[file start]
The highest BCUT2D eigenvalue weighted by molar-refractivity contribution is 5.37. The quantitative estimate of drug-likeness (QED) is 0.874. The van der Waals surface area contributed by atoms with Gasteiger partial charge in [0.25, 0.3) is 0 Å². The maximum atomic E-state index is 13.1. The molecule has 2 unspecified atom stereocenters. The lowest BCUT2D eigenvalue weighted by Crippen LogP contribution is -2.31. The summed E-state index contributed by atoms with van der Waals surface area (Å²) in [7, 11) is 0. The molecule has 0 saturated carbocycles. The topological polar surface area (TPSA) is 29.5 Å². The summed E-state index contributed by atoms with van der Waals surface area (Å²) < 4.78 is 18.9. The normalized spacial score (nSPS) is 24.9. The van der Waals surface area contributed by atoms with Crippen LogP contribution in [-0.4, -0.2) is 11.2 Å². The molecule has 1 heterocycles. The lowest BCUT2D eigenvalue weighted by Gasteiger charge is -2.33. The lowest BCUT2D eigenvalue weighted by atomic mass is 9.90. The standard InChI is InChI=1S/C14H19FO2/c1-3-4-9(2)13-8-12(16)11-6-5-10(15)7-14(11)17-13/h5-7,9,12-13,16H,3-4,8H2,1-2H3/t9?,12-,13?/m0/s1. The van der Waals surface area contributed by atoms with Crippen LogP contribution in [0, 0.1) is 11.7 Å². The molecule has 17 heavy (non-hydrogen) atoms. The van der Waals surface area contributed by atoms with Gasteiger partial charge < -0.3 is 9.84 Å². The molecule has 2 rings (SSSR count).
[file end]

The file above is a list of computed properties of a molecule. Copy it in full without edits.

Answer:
The highest BCUT2D eigenvalue weighted by molar-refractivity contribution is 5.37. The quantitative estimate of drug-likeness (QED) is 0.874. The van der Waals surface area contributed by atoms with Gasteiger partial charge in [0.25, 0.3) is 0 Å². The maximum atomic E-state index is 13.1. The molecule has 2 unspecified atom stereocenters. The lowest BCUT2D eigenvalue weighted by Crippen LogP contribution is -2.31. The summed E-state index contributed by atoms with van der Waals surface area (Å²) in [7, 11) is 0. The molecule has 0 saturated carbocycles. The topological polar surface area (TPSA) is 29.5 Å². The summed E-state index contributed by atoms with van der Waals surface area (Å²) < 4.78 is 18.9. The normalized spacial score (nSPS) is 24.9. The van der Waals surface area contributed by atoms with Crippen LogP contribution in [-0.4, -0.2) is 11.2 Å². The molecule has 1 heterocycles. The lowest BCUT2D eigenvalue weighted by Gasteiger charge is -2.33. The lowest BCUT2D eigenvalue weighted by atomic mass is 9.90. The standard InChI is InChI=1S/C14H19FO2/c1-3-4-9(2)13-8-12(16)11-6-5-10(15)7-14(11)17-13/h5-7,9,12-13,16H,3-4,8H2,1-2H3/t9?,12-,13?/m0/s1. The van der Waals surface area contributed by atoms with Crippen LogP contribution in [0, 0.1) is 11.7 Å². The molecule has 17 heavy (non-hydrogen) atoms. The van der Waals surface area contributed by atoms with Gasteiger partial charge < -0.3 is 9.84 Å². The molecule has 2 rings (SSSR count).